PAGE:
They Wouldn’t Stop!


A great composer isn’t always a great conductor, even when leading a performance of his own music. That was the upshot of an extraordinary occurrence involving Claude Debussy.

In 1909 Debussy was in London to conduct several of his works at Queen’s Hall. He was delighted to be there, thinking that Londoners appreciated his music even more than Parisians did. He received a warm welcome, and his English counterpart, Henry Wood, had rehearsed the orchestra thoroughly before Debussy’s arrival.

The concert included the second of Debussy’s Nocturnes, a movement called Fêtes, suitable for such a festive occasion, a piece in which the time signature changes often. According to Wood, Debussy was not a great conductor in the first place, and as he conducted the piece he somehow lost his place–and the beat. Apparently he decided that the only way to salvage the performance was to stop and begin again. He tapped on the conductor’s desk. Wood continues:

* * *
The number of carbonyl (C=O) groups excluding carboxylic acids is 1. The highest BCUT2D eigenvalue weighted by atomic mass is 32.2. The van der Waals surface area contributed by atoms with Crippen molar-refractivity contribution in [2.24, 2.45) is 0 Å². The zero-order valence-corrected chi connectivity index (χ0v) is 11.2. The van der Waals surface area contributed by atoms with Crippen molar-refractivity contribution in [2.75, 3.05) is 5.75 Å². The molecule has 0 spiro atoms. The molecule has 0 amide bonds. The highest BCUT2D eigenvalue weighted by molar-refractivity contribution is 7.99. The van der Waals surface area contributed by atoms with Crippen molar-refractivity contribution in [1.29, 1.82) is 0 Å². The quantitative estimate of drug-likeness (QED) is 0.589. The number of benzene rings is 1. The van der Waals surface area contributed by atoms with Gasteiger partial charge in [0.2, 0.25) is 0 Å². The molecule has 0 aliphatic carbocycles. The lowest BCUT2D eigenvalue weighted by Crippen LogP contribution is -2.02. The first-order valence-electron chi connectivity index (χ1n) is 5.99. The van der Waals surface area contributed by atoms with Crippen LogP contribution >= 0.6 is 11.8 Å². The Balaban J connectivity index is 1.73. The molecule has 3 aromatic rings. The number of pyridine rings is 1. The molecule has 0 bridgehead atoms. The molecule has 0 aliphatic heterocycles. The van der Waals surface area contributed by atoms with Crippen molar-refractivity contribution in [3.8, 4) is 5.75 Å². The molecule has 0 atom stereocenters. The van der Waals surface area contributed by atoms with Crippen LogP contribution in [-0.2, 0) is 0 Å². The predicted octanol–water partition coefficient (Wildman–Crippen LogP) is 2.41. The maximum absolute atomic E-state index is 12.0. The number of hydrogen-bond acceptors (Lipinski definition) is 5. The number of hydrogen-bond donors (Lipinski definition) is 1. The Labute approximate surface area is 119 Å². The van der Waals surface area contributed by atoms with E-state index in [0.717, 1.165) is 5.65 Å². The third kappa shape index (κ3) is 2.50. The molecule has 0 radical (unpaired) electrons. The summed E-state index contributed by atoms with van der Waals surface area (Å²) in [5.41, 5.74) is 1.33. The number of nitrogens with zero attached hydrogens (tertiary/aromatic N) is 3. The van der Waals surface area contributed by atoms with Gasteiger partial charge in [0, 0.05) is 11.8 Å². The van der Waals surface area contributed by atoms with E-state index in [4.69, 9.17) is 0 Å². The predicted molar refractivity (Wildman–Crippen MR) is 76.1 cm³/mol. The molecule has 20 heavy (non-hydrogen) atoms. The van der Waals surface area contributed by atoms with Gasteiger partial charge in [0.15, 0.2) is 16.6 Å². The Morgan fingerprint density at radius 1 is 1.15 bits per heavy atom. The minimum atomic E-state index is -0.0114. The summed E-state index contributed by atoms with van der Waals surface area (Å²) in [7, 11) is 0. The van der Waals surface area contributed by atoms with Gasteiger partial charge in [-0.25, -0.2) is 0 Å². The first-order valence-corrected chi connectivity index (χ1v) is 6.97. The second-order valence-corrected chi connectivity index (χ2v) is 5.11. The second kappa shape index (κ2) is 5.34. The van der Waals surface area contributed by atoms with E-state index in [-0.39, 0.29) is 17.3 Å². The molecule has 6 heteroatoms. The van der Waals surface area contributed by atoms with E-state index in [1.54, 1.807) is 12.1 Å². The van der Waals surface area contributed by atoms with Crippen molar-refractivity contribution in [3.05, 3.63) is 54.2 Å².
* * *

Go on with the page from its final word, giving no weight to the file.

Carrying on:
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Then the most extraordinary thing happened. The orchestra refused to stop. It really was an amazing situation. Here was a famous composer directing a work of his own and, having got into difficulties, was asking the orchestra to stop and was being met with refusal. They obviously did not intend to stop. They knew that the audience would think the fault was theirs. Moreover the work, which they liked immensely, was going beautifully and they meant to give a first-rate performance of it, which they proceeded to do and succeeded in doing.

The audience was aware of the problem and responded with applause that demanded an encore of the piece, an encore that went off without incident. “They wouldn’t stop,” Debussy told Wood afterward in the artists’ room.

“I fancy,” Wood said later, “that he went back to Paris with something to think about.”